(b) His disciple, the CHASAM SOFER, suggests that Rashi writes that "she must bury herself" because it is not necessarily her heir's obligation to bury her. An heir is only obligated to bury his relative by setting aside money that he receives from the deceased relative's inheritance for the burial. If the deceased did not leave enough money for the burial, then the heir has no obligation to pay from his own funds for the burial. When Rashi writes that the woman "must bury herself," he means that whatever money she leaves is used for her burial by whoever inherits it. If she leaves no money, then the heirs are not obligated to use their own money for the burial.

(Rashi might have learned this from the extra words in the Mishnah, "Yorshei Kesuvasah" -- "the heirs of her Kesuvah," which the Mishnah used instead of simply saying, "Yorshehah" -- her heirs (the Gemara itself makes such an inference earlier, Daf 81a). Rashi understands that the Mishnah did not want to say "Yorshehah," because that implies that her heirs -- whether or not they actually inherit anything from her -- are obligated to bury her. Rather, the Mishnah says that "Yorshei Kesuvasah" are obligated to bury her, implying that only if they actually inherit her Kesuvah are they obligated to bury her.)

This question -- who is obligated to bury a dead person -- is a broad question which is discussed by a number of early Poskim.

RASHI (89b, DH Metamei Lah, and elsewhere) writes that the obligation to bury a deceased person rests upon his or her seven close relatives ("Kerovim"). This is also the ruling of the RA'AVAD (Hilchos Avel 2:6) and most Rishonim (in contrast to the RAMBAM (see Sotah 3a) who says that it is only obligatory for *a male Kohen* to bury his seven close relatives).

However, that obligation does not necessarily entail spending one's own money to bury the relative. Perhaps it means only that the relatives are obligated to physically exert themselves to see to it that the relative is buried. The NIMUKEI YOSEF (Yevamos) writes that even for a Mes Mitzvah one is not obligated to spend one's own money for the burial, even though one is certainly obligated to involve himself in the burial. In fact, even for one's own parent, we know that during the parent's lifetime one is not obligated to spend his own money in order to fulfill the Mitzvah of Kibud Av va'Em (Kidushin 31b), so certainly after one's parent's death he should not be obligated to spend money for his parent's burial.

What do the Poskim write on this matter?

The SHULCHAN ARUCH (YD 348:2) cites the TESHUVOS HA'ROSH (13:18) who writes that if a man says that he does not want his entire estate to be spent on his burial, his words are not binding, for he has no right to prevent his money from being used for his burial. His heirs are forced to pay for all the necessities of the burial in a manner consistent with the standard to which the family is accustomed. However, he says, this applies only when the heirs inherited something from their father. If they inherited nothing, it seems, then they do not have to spend their own money on the burial.

The same can be implied from the Halachah in Choshen Mishpat and Even ha'Ezer (cited in (a) above) that states that if the inheritance is used to pay back a debt of the deceased person, then the deceased person is buried with funds from Tzedakah. This implies that his heirs are not obligated to spend their own money for the burial.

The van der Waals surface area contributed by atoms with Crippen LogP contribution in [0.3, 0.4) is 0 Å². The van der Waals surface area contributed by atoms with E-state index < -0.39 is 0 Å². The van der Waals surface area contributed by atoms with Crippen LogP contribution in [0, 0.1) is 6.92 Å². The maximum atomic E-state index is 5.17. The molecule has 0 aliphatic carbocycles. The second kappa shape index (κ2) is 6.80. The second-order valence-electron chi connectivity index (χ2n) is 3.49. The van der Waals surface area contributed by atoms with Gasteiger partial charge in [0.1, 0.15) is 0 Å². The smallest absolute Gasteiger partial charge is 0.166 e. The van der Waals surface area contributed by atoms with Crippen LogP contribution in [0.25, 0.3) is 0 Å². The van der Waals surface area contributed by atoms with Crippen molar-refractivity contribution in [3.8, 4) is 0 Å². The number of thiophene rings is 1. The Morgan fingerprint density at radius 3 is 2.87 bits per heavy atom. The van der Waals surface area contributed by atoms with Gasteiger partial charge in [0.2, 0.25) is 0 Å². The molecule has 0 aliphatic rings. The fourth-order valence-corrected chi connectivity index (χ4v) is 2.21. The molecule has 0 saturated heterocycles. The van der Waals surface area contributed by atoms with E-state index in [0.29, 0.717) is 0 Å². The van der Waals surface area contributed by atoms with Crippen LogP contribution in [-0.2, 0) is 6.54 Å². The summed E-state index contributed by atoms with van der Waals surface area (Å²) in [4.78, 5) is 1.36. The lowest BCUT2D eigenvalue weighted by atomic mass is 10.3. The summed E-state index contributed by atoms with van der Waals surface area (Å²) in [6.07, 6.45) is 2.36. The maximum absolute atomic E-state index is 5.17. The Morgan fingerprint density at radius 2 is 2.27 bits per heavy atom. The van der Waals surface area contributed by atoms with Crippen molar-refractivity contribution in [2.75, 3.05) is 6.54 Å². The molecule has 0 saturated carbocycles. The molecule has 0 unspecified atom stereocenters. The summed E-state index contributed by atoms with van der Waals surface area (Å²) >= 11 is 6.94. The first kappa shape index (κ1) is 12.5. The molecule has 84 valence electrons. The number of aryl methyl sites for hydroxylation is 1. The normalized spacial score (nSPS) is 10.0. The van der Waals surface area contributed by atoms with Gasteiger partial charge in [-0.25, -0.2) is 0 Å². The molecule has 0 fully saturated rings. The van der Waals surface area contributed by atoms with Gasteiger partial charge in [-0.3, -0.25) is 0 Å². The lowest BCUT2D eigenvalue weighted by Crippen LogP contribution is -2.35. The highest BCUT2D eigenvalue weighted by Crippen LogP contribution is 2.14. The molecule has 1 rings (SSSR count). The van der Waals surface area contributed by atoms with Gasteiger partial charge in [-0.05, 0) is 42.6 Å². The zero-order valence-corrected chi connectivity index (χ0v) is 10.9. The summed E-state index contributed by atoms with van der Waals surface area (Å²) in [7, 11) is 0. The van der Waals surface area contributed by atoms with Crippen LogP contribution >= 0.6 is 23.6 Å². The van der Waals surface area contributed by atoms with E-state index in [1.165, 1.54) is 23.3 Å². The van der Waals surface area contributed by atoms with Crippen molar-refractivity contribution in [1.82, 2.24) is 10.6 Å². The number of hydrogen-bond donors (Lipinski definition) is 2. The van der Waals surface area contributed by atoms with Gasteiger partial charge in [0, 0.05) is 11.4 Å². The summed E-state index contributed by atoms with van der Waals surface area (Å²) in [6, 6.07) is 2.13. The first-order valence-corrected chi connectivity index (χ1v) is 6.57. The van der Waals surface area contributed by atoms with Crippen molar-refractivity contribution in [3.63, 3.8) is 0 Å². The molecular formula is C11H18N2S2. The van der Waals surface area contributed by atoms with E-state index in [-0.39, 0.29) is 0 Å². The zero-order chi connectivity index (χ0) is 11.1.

The MAHARAM MINTZ (#53, 55) cites the RA'AVAN who asks that if the relatives have to spend their own money on the burial, then why did the Chachamim have to institute that the husband is obligated to bury his wife (in return for the Nichsei Tzon Barzel), as Rashi mentions here? The husband is one of the seven close relatives and should already be obligated to spend his own money on her burial! If there is no obligation for a person to spend his own money on the burial of his close relative, it is clear what was gained by the Rabbinic institution. The Rabanan enacted that the husband must bury his wife from his own funds, regardless of what he inherits from her.

The HAFLA'AH, in his Kuntrus Acharon (EH 118:12) seems to come to a conclusion similar to that of the Chasam Sofer, pointing out that RASHI in Eruvin (17b, DH d'Is) seems to hold that the heirs are not obligated to spend their own money to bury their relative. Rashi, in turn, is simply paraphrasing the Gemara in Yevamos, end of 89b, which carries the same implication. On the other hand, the CHAVAS YAIR (#139), who also raises the possibility that the relatives do not have to pay for the burial if they do not inherit anything, remains in doubt and issues no affirmative ruling.

However, the Maharam Mintz (loc. cit.), as cited by the BEIS LECHEM YEHUDAH (YD 348:2 and in a Teshuvah) rules that there is a Mitzvah for the relative to spend his own money for the burial. The Maharam Mintz cites proof for this from the Gemara earlier (8b) that says that the relatives of the deceased used to find the burial more difficult than their relative's death because they had to spend so much money to buy fancy shrouds (Tachrichin), until Raban Gamliel instituted that inexpensive shrouds be used. This implies that it was the relatives' obligation to spend their own money on the burial. The Hafla'ah (ibid.) points out that this indeed is the way the PISKEI TOSFOS here rules (#344 -- the RASHBA here also rules this way); the obligation to bury one's relative is not related to whether or not that relative left an inheritance that can be spent on the burial.

The Poskim (see Hafla'ah and Hagahos Rav Shlomo Eiger in YD 348) suggest that even if there is an obligation to bury a deceased relative from one's own funds, the Torah might only obligate the relatives to give a very basic burial to the deceased person. The Rabanan instituted that if the relatives receive an inheritance, then they are obligated to bury the deceased person according to the honor to which his family is accustomed. It was necessary for the Rabanan to institute that the husband bury his wife for the same reason -- so that she receive a proper, respectful burial and not just a basic one, regardless of whether she left an inheritance or not.